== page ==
First reading Isaiah 11:1-10
Responsorial Psalm Psalm 71(72):1-2,7-8,12-13,17
Second reading Romans 15:4-9
Gospel Matthew 3:1-12
“In due course John the Baptist appeared; he preached in the wilderness of Judaea and this was his message: ‘Repent, for the kingdom of heaven is close at hand.’” Doesn’t it strike you as strange that John the Baptist preached in the wilderness (that is, the desert)? If you had an important message to spread, wouldn’t you go into the middle of the city to tell as many people as possible? Instead, this disturbing man, John the Baptist, goes to the most desolate, dead and unpopulated place possible, a place that was considered to be the haunt of the demons, in order to proclaim his urgent news. “Repent, for the kingdom of heaven is close at hand!” Why?
In order to answer this, we must note that there are many layers at work here. St Matthew himself gives us part of the answer: “This was the man the prophet Isaiah spoke of when he said: ‘A voice cries in the wilderness; prepare a way for the Lord, make his paths straight.’” St John is the lone “voice” crying out in the desert, which the prophet Isaiah foretold. Furthermore, God promised in the oracle of the prophet Malachi, “behold, I will send you Elijah the prophet before the great and terrible day of the Lord comes” (Mal 4:5). Elijah was the greatest of the Old Testament prophets and was expected to return before the great and terrible day of the Lord. Elijah often dwelt in the desert, and he dressed in haircloth with a leather belt around his waist (2 Kings 1:8). John the Baptist’s clothing (camel’s hair and a leather belt) straight away evoke the appearance of Elijah and therefore the fulfilment of Malachi’s prophecy. But I suspect there’s more to St John’s preaching in the desert than the fulfilling of prophecies.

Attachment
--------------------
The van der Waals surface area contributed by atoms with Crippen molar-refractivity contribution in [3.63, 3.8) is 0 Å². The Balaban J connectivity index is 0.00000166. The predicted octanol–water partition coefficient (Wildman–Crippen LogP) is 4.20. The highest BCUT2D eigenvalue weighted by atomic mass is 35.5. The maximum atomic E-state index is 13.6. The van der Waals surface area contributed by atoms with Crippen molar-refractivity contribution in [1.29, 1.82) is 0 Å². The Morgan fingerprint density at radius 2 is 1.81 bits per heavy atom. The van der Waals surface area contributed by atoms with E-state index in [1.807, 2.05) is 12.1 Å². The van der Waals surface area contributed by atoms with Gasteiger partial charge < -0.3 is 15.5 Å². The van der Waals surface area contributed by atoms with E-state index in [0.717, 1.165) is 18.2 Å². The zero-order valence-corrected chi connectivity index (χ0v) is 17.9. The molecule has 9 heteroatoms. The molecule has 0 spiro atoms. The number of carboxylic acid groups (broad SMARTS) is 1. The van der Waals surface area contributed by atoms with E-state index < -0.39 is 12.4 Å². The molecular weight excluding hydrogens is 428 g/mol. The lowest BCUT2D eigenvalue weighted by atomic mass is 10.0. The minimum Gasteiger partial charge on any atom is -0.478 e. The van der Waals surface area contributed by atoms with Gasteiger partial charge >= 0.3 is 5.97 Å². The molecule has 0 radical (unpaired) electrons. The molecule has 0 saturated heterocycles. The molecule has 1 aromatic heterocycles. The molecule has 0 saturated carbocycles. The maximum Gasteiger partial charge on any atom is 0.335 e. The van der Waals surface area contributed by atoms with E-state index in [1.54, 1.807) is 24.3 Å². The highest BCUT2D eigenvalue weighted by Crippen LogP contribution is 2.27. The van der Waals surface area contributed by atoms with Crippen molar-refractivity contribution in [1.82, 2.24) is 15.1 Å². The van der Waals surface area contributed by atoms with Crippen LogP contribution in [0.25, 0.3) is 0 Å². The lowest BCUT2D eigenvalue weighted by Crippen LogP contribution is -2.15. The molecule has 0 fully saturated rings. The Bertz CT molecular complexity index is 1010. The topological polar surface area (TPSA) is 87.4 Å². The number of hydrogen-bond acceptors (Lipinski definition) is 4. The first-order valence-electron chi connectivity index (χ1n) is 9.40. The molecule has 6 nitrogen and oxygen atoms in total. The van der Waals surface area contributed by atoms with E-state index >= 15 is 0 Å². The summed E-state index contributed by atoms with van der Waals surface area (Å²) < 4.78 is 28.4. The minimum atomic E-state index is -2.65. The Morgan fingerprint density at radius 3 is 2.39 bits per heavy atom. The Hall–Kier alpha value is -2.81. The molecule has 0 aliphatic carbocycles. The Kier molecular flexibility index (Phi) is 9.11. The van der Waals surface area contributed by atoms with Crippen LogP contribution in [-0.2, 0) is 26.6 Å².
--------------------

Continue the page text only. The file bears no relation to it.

You see, the desert is the opposite to a garden. At the creation, human beings were originally made to be with God in a garden, the garden of Eden. But because of sin, death and destruction came into the world and they were removed from their original home in the garden. Furthermore, the curse that God pronounced because of sin included the earth itself:
“cursed is the ground because of you;
in toil you shall eat of it all the days of your life;
thorns and thistles it shall bring forth to you;
and you shall eat the plants of the field.
In the sweat of your face
you shall eat bread
till you return to the ground,
for out of it you were taken;
you are dust,
and to dust you shall return” (Gen 3:17-19).
The dusty desert, then, is a striking image of the curse and of the desolation that occurs when human beings turn away from God. Because of this, the desert was considered to be the dwelling place of the demons, which we see in Jesus’ forty-day temptation in the desert, as well as his own words about how a spirit that is cast out of a person proceeds to wander in the desert (Matt 12:43). St John’s ascetic appearance in the desert, then, wherein his preaching of the kingdom (i.e., reign) of heaven begins, signals the beginning of a great reversal. For the desert represents a kind of frontier, a territory that God must reclaim if he is to end the reign of Satan and establish his own domain on the earth. This reversal was also foretold by the prophet Isaiah:
“Behold, I am doing a new thing;
now it springs forth, do you not perceive it?
I will make a way in the wilderness
and rivers in the desert” (Is 43:19).